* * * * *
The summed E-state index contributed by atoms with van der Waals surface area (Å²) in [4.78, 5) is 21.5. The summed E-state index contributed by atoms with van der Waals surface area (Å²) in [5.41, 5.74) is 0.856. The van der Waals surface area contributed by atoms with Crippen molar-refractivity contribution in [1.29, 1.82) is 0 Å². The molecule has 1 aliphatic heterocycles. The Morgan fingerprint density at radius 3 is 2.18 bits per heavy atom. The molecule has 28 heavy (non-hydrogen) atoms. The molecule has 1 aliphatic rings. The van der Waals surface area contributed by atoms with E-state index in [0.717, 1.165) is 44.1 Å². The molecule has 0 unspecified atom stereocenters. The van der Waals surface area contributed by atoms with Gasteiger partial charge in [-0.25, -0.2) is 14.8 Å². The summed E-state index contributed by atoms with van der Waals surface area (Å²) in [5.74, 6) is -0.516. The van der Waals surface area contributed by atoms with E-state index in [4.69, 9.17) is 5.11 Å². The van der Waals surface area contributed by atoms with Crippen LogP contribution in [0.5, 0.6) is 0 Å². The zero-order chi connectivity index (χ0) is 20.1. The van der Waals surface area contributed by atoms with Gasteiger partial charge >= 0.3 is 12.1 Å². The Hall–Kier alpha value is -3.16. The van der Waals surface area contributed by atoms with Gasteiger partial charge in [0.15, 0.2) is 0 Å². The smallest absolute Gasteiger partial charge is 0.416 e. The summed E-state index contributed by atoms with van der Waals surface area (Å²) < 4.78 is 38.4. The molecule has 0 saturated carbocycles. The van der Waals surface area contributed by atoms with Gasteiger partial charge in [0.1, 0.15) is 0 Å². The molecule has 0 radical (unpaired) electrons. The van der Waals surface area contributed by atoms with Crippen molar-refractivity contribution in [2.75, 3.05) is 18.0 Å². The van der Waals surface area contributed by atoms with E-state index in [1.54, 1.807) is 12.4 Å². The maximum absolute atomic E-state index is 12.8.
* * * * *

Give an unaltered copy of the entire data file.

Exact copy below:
The summed E-state index contributed by atoms with van der Waals surface area (Å²) in [4.78, 5) is 21.5. The summed E-state index contributed by atoms with van der Waals surface area (Å²) in [5.41, 5.74) is 0.856. The van der Waals surface area contributed by atoms with Crippen molar-refractivity contribution in [1.29, 1.82) is 0 Å². The molecule has 1 aliphatic heterocycles. The Morgan fingerprint density at radius 3 is 2.18 bits per heavy atom. The molecule has 28 heavy (non-hydrogen) atoms. The molecule has 1 aliphatic rings. The van der Waals surface area contributed by atoms with E-state index in [0.717, 1.165) is 44.1 Å². The molecule has 0 unspecified atom stereocenters. The van der Waals surface area contributed by atoms with Gasteiger partial charge in [-0.25, -0.2) is 14.8 Å². The summed E-state index contributed by atoms with van der Waals surface area (Å²) in [5.74, 6) is -0.516. The van der Waals surface area contributed by atoms with E-state index in [4.69, 9.17) is 5.11 Å². The van der Waals surface area contributed by atoms with Crippen LogP contribution in [0.5, 0.6) is 0 Å². The zero-order chi connectivity index (χ0) is 20.1. The van der Waals surface area contributed by atoms with Gasteiger partial charge >= 0.3 is 12.1 Å². The Hall–Kier alpha value is -3.16. The van der Waals surface area contributed by atoms with Gasteiger partial charge in [0.15, 0.2) is 0 Å². The smallest absolute Gasteiger partial charge is 0.416 e. The summed E-state index contributed by atoms with van der Waals surface area (Å²) < 4.78 is 38.4. The molecule has 0 saturated carbocycles. The van der Waals surface area contributed by atoms with Gasteiger partial charge in [0.1, 0.15) is 0 Å². The molecule has 0 radical (unpaired) electrons. The van der Waals surface area contributed by atoms with Crippen molar-refractivity contribution in [2.75, 3.05) is 18.0 Å². The van der Waals surface area contributed by atoms with E-state index in [1.54, 1.807) is 12.4 Å². The maximum absolute atomic E-state index is 12.8.